B424 Parallel and Distributed Programming

**General Ideas**

- Identify the portions of code that can be done in parallel.
- Mapping the code onto multiple processes.
- Distributing the input, output, and intermediate data
- Managing the access to shared resources.
- Synchronizing the processes at various stages of the program.

**Code Decomposition**

*Decomposition:*the operation of dividing the computation into smaller parts, some of which may be executed in parallel.*Task:*programmer-defined units of code resulting from decomposition.*Granularity:*the number / size of the tasks.*Fine-grained*decomposition: a large number of tasks*Coarse-grained*decomposition: small number of tasks.*Degree of concurrency:*the maximum number of tasks that can be executed in the same time.

**Decomposition Techniques**

*Recursive*decomposition: used for traditional divide-and-conquer algorithms that are not easy to solve iteratively.*Data*decomposition: the data is partitioned and this induces a partitioning of the code in tasks.*Functional*decomposition: the the functions to be performed on data are split into multiple tasks.*Exploratory*decomposition: decompose problems equivalent to a search of a space for solutions.*Speculative*decomposition: when a program may take one of many possible branches depending on results from computations preceding the choice.

**Characteristics of Tasks**

*Task generation*:

- static - the tasks are known in advance (data decomposition)
- dynamic - decided at runtime (recursive decomposition)

*Task size*:

- uniform (they require approximately the same amount of time) or
- non-uniform
- known/not known.

*Task Interaction*

*Static*: it happens at predetermined times and the set of tasks to interact with is known in advance.*Dynamic*: the timing of the interaction or the set of tasks to interact with are unpredictable. Harder to implement.*Regular/irregular*: it is regular if the interaction follows a pattern that can be exploited for efficiency.

**Recursive Decomposition**

Examples: QuickSort or MergeSort.

- In both cases the operation of sorting an array is divided into two sub problems that can be solved recursively.
- Both problems are hard to implement iteratively.
- For the Quicksort the task generation is dynamic and the task size is non-uniform.
- For the MergeSort the task generation is static and the task size is uniform.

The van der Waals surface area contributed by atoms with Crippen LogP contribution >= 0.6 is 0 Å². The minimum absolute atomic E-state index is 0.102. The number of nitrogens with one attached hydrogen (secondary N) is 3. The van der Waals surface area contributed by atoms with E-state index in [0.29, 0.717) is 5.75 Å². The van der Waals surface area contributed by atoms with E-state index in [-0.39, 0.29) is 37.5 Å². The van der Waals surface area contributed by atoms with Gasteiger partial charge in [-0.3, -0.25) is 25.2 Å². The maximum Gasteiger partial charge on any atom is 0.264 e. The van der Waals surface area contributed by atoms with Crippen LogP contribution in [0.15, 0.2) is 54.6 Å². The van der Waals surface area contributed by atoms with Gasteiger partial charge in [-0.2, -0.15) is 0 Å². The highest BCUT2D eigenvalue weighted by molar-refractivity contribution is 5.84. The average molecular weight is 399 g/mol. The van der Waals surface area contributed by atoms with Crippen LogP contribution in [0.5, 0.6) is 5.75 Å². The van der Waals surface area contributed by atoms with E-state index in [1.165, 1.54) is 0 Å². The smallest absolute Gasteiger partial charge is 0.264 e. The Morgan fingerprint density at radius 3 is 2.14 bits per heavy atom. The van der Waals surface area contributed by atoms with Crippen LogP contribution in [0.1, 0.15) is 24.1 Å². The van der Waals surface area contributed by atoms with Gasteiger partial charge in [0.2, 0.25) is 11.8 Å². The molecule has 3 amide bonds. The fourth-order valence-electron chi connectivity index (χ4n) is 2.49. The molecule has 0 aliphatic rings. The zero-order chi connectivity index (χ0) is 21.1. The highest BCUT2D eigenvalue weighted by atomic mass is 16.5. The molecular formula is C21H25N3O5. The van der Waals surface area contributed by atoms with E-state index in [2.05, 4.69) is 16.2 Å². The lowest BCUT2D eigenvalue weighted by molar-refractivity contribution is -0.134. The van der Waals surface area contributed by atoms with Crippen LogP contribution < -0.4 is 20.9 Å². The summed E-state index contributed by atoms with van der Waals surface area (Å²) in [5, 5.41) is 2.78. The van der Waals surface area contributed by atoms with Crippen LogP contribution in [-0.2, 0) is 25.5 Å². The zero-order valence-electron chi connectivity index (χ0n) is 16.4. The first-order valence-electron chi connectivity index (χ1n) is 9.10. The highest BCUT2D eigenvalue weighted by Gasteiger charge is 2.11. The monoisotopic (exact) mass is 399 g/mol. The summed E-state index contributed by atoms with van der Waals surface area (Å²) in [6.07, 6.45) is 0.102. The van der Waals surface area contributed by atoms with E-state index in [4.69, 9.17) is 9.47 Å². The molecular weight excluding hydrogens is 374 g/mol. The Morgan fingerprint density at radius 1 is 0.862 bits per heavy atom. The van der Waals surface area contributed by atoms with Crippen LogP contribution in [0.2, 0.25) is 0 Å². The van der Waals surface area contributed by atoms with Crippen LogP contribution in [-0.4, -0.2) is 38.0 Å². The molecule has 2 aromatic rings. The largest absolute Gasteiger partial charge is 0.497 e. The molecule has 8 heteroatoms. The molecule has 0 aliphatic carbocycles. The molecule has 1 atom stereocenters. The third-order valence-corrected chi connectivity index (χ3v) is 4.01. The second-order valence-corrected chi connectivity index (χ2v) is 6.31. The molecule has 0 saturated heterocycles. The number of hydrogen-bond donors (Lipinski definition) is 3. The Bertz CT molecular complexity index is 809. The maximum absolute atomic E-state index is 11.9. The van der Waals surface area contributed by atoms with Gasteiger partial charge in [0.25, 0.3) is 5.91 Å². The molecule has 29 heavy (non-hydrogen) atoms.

**The MergeSort**

- Divides the array in 2, sorts the 2 parts recursively, then merges the arrays.
- The computations are organized in a binary tree.
- Each process receives an array to sort from the parent (except for the master).
- The process divides the array in 2 and sends the halves to the children.
- After the children are done computing, they send the sorted arrays back to the parent.
- The parent performed the merge and sends the array back up in the tree.

**Sequential MergeSort**

void merge_sort(int a[], int first, int last, int aux[]) { if (last <= first) return; int mid = (first+last)/2; merge_sort(a, first, mid, aux); merge_sort(a, mid+1, last, aux); merge_arrays(a, first, mid, a, mid+1, last, aux, first, last); for (int i=first; i<=last; i++) a[i] = aux[i]; }

void merge_arrays(int a[], int afirst, int alast, int b[], int bfirst, int blast, int c[], int cfirst, int clast) { // skip verification of size of c. int i=afirst, j=bfirst, k=cfirst; while (i<=alast && j<=blast) { if (a[i] < b[j]) c[k++] = a[i++]; else c[k++] = b[j++]; } while (i<=alast) c[k++] = a[i++]; while (j<=blast) c[k++] = b[j++]; }

**Parallel MergeSort**

void parallel_merge_sort() { if (proc_id > 0) { Recv(size, parent); Recv(a, size, parent); } mid = size/2; if (both children) { Send(mid, child1); Send(size-mid, child2); Send(a, mid, child1); Send(a+mid, size-mid, child2); Recv(a, mid, child1); Recv(a+mid, size-mid, child2); merge_arrays(a, 0, mid, a, mid+1, size, aux, 0, size); // declare aux local for (int i=first; i<=last; i++) a[i] = aux[i]; } else merge_sort(a, 0, size); if (proc_id > 0) Send(a, size, parent); }

**Data Decomposition**

- Input, output, or intermediate data decomposition.
- Input: if each output is described as a function of the input directly. Some combination of the individual results may be necessary.
- Output data decomposition: if it applies, it can result in less communication.
- Intermediate data decomposition more rare.
- Owner computes rules: the process that owns a part of the data performs all the computations related to it.